In “The Mind Of A Young Artist,” Jakk Quill, the esteemed Kenyan conscious rapper, delves into the profound themes of internal struggles and existential angst, from the perspective of a young artist. Known for his exceptional lyricism and poetic depth, he presents a candid and intimate portrayal of his experiences in the current music landscape. The song serves as the final track in his album “Searching For Utopia,” adding to its significance and leaving listeners pondering the next phase of his musical journey.
Jakk Quill’s mastery as a lyricist shines through the excellently written verses, where he intriguingly adopts a confident persona while subtly acknowledging moments of uncertainty. This paradoxical approach adds depth to the song, resonating with aspiring artists facing their own doubts and aspirations. The chorus, with lines like “do I have the appeal” and “will I make it or not,” echoes the common questions artists contemplate, further connecting with the audience.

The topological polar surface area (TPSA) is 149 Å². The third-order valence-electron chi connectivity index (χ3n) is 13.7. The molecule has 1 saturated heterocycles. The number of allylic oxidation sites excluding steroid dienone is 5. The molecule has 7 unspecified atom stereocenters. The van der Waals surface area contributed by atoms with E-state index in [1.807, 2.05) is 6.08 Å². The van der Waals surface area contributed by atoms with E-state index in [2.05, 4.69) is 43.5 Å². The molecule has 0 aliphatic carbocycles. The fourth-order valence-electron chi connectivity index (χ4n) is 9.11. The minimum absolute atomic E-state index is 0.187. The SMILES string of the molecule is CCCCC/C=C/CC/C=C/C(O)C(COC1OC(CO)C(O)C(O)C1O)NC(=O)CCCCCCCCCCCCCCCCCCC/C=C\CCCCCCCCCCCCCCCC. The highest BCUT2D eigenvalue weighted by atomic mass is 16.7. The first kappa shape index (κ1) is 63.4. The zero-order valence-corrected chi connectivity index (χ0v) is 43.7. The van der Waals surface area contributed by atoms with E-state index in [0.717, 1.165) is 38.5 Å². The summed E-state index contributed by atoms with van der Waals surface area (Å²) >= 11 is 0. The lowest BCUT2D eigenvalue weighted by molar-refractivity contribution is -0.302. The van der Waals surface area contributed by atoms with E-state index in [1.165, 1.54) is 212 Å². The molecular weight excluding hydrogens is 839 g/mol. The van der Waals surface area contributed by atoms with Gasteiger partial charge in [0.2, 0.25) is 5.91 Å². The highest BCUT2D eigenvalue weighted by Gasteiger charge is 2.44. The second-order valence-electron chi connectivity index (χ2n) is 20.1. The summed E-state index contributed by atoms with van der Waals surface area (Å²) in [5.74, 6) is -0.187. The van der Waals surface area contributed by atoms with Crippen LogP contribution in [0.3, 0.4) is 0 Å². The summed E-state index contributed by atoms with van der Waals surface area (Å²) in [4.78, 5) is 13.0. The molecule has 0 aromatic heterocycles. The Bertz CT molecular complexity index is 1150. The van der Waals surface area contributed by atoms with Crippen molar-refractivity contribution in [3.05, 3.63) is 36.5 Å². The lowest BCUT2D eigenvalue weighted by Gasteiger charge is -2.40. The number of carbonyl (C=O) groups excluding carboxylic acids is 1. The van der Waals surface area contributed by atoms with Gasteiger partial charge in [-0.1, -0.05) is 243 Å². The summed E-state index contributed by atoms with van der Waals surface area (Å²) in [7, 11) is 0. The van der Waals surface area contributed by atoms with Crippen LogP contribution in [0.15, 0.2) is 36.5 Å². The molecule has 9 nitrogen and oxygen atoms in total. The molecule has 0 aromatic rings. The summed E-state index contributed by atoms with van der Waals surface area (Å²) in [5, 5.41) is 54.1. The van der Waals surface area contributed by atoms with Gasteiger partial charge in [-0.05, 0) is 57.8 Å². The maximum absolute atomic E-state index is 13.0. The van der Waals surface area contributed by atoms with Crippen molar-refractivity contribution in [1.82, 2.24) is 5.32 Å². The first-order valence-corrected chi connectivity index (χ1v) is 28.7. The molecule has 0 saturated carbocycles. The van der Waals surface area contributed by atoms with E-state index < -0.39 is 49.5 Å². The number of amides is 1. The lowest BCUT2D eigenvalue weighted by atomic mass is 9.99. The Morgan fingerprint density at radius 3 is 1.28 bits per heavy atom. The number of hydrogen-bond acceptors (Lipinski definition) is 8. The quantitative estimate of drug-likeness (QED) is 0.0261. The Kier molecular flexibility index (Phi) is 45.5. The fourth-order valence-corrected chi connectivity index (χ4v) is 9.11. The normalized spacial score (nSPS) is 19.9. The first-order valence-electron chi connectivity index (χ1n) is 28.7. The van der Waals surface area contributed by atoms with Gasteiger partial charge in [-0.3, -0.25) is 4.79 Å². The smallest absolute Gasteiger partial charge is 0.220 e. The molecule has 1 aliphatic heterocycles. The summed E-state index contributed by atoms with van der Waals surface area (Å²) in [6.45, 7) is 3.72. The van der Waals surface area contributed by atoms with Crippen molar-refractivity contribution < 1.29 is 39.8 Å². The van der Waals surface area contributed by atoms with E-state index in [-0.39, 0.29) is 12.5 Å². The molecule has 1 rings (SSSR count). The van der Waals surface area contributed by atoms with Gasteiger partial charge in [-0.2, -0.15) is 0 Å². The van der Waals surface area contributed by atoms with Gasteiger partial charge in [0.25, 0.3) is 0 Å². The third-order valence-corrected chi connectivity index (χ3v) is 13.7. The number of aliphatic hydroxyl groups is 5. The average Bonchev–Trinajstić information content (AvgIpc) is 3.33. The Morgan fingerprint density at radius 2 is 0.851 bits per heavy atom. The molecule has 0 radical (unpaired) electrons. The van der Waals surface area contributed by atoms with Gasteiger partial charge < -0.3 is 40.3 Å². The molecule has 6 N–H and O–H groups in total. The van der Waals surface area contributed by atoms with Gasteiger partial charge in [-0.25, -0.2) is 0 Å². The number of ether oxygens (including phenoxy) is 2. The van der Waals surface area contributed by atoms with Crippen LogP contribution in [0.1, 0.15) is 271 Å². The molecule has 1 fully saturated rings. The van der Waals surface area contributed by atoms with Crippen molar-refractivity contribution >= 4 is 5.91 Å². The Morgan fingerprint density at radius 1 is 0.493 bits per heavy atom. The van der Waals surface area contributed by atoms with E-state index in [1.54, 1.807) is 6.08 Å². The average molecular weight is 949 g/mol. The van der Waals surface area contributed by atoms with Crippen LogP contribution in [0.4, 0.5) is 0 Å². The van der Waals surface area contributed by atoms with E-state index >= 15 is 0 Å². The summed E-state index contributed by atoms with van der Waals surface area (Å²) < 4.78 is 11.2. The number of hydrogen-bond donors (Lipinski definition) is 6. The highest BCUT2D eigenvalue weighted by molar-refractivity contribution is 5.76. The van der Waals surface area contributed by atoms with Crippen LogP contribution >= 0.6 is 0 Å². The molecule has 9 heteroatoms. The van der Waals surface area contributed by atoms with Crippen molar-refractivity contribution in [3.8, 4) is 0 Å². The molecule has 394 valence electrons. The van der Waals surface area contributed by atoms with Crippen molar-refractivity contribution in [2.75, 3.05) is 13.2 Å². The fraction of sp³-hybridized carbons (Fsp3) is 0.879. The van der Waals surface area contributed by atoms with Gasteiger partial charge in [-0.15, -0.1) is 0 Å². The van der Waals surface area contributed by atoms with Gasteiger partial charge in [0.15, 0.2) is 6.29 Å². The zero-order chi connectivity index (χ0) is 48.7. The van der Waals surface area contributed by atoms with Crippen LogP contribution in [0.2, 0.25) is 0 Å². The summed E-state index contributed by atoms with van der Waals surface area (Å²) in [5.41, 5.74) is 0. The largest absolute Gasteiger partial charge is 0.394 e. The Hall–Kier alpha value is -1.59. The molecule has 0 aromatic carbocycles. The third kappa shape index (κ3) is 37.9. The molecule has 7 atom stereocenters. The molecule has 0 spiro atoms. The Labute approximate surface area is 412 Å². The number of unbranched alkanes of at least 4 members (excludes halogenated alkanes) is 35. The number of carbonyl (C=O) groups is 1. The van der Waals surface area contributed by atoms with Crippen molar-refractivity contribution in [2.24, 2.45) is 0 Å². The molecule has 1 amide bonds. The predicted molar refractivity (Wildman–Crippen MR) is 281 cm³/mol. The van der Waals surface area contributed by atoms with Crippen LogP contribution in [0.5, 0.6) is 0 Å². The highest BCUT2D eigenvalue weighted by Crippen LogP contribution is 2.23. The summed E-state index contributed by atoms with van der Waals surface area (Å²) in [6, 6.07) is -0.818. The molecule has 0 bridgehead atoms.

The production of “The Mind Of A Young Artist” exemplifies Jakk Quill’s meticulous craftsmanship. Drawing inspiration from American greats J.Cole and Kendrick Lamar, he employs a deconstructed pop rhythm, combining high-pitched guitar chords and piano loops, and complementing them with a deep bass guitar. The use of light and rapid trap 808s adds a melodic touch, enhancing the rapper’s seamless cadence switches during his performance. The result is a beat that evokes a sense of discomfort, mirroring the theme of uncertainty explored in the song.
The song’s appeal lies in its relatability, making it particularly resonant for young and aspiring artists.This is a tune you could describe by borrowing from the Lincolnian maxim,”a song about a young rapper, by a young rapper,for the benefit of young rappers”.Through its narrative, Jakk Quill addresses the challenges faced by artists, both material and abstract, as they strive to create and release their work to an uncertain audience. The absence of an explicit conclusion leaves the listeners curious, intrigued, and eagerly anticipating the next phase of the rapper’s musical journey.